Posts Tagged ‘red-light cameras’

Tax Roundup, 1/22/14: Let’s pay it for Hollywood! And: choosing a preparer.

Wednesday, January 22nd, 2014 by Joe Kristan

haroldTaking your money and giving it to Hollywood.  Oscar Nominees Cash In On State Tax Subsidies (Howard Gleckman, TaxVox):

Each of the nine movies nominated for this year’s Oscar for best film may already have taken home a pile of tax subsidies. Seven brought back state goodies from the U.S. and two got cash for their work in the U.K.

And, according to data collected by the Manhattan Institute, the winner is….Wolf of Wall Street. The $100 million black comedy about (irony alert) over-the-top greed among sleazy stockbrokers got a 30 percent tax credit for making the movie in New York State.

The Empire State isn’t even the most generous when it comes to doling out tax incentives to filmmakers. In Louisiana, moviemakers not only get a 30 percent credit against overall in-state production costs but also an additional 5 percent payroll credit. Even better, filmmakers with no state tax liability can monetize the credits by selling them to firms that do owe Louisiana tax or even selling them back to the state at 85 percent of their value.

Iowa used to do this, until its film tax credit program collapsed in scandal and disgrace following revelations that filmmakers were charging fancy cars and personal items to Iowa taxpayers under the guise of “economic development.   Further revelations showed that millions of dollars of pretend expenses were used to claim the credit, taking advantage of credulous administration and almost non-existent oversight.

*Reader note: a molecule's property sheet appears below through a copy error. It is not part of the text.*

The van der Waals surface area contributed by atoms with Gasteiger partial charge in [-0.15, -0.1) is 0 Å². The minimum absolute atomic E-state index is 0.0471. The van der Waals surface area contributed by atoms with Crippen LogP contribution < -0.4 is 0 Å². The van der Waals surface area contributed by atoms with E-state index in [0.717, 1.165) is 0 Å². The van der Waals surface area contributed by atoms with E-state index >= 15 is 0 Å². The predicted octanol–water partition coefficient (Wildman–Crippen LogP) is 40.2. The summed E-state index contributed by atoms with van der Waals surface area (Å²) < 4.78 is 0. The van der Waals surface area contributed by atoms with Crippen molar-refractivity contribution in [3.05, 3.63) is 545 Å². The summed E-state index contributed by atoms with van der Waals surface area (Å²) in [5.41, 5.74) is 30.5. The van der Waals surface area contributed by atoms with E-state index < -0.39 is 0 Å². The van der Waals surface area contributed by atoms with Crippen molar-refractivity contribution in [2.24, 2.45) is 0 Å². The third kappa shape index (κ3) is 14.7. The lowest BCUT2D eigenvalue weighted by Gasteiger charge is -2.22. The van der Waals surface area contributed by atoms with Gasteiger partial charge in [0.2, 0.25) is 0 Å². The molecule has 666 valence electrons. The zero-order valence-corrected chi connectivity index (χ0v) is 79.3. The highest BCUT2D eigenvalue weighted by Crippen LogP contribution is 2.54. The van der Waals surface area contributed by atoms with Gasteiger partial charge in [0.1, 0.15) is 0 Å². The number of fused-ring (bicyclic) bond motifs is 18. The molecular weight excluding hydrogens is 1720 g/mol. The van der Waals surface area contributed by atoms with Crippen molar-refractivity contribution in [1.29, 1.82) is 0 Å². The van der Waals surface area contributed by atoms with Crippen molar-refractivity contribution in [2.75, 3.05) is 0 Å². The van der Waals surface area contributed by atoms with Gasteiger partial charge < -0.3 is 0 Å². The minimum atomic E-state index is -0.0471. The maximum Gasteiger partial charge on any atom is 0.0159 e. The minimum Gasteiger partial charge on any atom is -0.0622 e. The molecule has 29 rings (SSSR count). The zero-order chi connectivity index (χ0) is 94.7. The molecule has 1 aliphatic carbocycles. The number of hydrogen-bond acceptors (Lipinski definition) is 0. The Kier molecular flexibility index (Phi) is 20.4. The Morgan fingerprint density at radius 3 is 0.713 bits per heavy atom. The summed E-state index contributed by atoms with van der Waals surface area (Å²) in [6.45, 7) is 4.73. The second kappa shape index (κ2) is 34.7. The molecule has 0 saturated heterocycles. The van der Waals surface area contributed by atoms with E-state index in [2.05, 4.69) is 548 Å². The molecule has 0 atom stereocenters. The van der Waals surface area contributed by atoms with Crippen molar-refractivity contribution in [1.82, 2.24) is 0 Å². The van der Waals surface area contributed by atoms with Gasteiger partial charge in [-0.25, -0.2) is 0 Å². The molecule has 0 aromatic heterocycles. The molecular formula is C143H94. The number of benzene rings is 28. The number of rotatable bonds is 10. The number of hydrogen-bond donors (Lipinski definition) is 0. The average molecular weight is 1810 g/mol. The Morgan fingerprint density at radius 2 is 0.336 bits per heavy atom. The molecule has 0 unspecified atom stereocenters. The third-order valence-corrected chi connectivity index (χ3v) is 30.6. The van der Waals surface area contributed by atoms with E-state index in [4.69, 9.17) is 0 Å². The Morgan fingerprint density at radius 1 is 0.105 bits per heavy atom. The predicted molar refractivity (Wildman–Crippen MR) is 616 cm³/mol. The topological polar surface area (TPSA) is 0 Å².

More from Howard Gleckman:

No doubt these credits are good for filmmakers. And I’m sure residents get a kick out of seeing Leonardo DiCaprio shooting a scene in their neighborhood (assuming they are not steamed over the related traffic jam). But is there an economic payoff in return for these substantial lost tax revenues as supporters claim?

Most studies conclude there is not.

It’s amazing that politicians think Hollywood deserves their taxpayers dollars.  Fortunately, Iowa film subsidies now are limited to housing and meal expenses for filmmakers.

 

Jason Dinesen, Deducting Miles Driven for Charity.  “Taxpayers can take a deduction of 14 cents/mile for mileage driven in giving services to a charitable organization, or taxpayers can take a deduction for the actual cost of gas and oil associated with giving services to a charitable organization.”

Tony Nitti, Tax Geek Tuesday: The Sneaky Tax Consequences of Real Estate Repossessions 

 

Choosing a preparer?

Kay Bell, Time to pick the proper tax pro.  She gets one thing wrong about the IRS:  “For years, the agency has been trying to set up a system under which it register and test tax preparers to help ensure that they meet a minimum competency level.”

No, the agency simply wants to expand its control over preparers and help powerful friends in the big tax prep franchises.  The “minimum competency level” stuff is a weak pretext.

Robert D. Flach, IT’S THAT TIME OF YEAR AGAIN – CHOOSING A TAX PREPARER:

Contrary to the popular “urban tax myth”, unfortunately perpetuated by uninformed journalists and bloggers, just because a person has the initials “CPA” after his/her name does not mean that he/she knows his arse from a hole in the ground when it comes to preparing 1040s.